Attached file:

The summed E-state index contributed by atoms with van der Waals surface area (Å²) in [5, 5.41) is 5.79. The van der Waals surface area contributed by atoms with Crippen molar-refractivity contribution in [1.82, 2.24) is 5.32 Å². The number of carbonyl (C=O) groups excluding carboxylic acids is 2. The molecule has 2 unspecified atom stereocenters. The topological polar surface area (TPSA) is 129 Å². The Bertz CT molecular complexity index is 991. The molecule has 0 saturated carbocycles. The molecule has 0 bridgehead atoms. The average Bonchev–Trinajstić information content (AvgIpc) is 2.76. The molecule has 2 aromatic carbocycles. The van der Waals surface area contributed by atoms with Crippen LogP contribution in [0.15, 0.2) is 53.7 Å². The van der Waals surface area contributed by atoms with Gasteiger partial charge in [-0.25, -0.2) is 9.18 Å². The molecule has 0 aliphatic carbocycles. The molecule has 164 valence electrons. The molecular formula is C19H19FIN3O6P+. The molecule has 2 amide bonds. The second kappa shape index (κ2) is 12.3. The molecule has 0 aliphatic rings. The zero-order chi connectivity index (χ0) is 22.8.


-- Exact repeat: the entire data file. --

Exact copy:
The summed E-state index contributed by atoms with van der Waals surface area (Å²) in [5, 5.41) is 5.79. The van der Waals surface area contributed by atoms with Crippen molar-refractivity contribution in [1.82, 2.24) is 5.32 Å². The number of carbonyl (C=O) groups excluding carboxylic acids is 2. The molecule has 2 unspecified atom stereocenters. The topological polar surface area (TPSA) is 129 Å². The Bertz CT molecular complexity index is 991. The molecule has 0 saturated carbocycles. The molecule has 0 bridgehead atoms. The average Bonchev–Trinajstić information content (AvgIpc) is 2.76. The molecule has 2 aromatic carbocycles. The van der Waals surface area contributed by atoms with Crippen LogP contribution in [0.15, 0.2) is 53.7 Å². The van der Waals surface area contributed by atoms with Gasteiger partial charge in [-0.25, -0.2) is 9.18 Å². The molecule has 0 aliphatic carbocycles. The molecule has 164 valence electrons. The molecular formula is C19H19FIN3O6P+. The molecule has 2 amide bonds. The second kappa shape index (κ2) is 12.3. The molecule has 0 aliphatic rings. The zero-order chi connectivity index (χ0) is 22.8.